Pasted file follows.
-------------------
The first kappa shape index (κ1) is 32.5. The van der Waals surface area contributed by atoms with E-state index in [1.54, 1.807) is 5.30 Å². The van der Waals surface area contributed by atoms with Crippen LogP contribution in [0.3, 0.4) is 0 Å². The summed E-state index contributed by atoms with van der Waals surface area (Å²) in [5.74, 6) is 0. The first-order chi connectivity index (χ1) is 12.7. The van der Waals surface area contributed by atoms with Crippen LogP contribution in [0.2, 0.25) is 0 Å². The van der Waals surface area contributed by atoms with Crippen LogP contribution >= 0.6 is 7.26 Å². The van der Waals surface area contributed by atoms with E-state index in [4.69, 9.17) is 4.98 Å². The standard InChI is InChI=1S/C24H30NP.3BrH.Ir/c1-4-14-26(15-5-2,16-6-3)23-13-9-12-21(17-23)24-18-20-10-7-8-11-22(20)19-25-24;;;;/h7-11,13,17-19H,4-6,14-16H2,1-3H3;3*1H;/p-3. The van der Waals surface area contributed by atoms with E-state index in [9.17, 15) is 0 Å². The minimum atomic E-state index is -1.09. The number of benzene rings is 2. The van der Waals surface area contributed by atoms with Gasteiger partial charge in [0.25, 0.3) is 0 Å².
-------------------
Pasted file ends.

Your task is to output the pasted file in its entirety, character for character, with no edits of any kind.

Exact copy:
The first kappa shape index (κ1) is 32.5. The van der Waals surface area contributed by atoms with E-state index in [1.54, 1.807) is 5.30 Å². The van der Waals surface area contributed by atoms with Crippen LogP contribution in [0.3, 0.4) is 0 Å². The summed E-state index contributed by atoms with van der Waals surface area (Å²) in [5.74, 6) is 0. The first-order chi connectivity index (χ1) is 12.7. The van der Waals surface area contributed by atoms with Crippen LogP contribution in [0.2, 0.25) is 0 Å². The van der Waals surface area contributed by atoms with Crippen LogP contribution >= 0.6 is 7.26 Å². The van der Waals surface area contributed by atoms with E-state index in [4.69, 9.17) is 4.98 Å². The standard InChI is InChI=1S/C24H30NP.3BrH.Ir/c1-4-14-26(15-5-2,16-6-3)23-13-9-12-21(17-23)24-18-20-10-7-8-11-22(20)19-25-24;;;;/h7-11,13,17-19H,4-6,14-16H2,1-3H3;3*1H;/p-3. The van der Waals surface area contributed by atoms with E-state index in [9.17, 15) is 0 Å². The minimum atomic E-state index is -1.09. The number of benzene rings is 2. The van der Waals surface area contributed by atoms with Gasteiger partial charge in [0.25, 0.3) is 0 Å².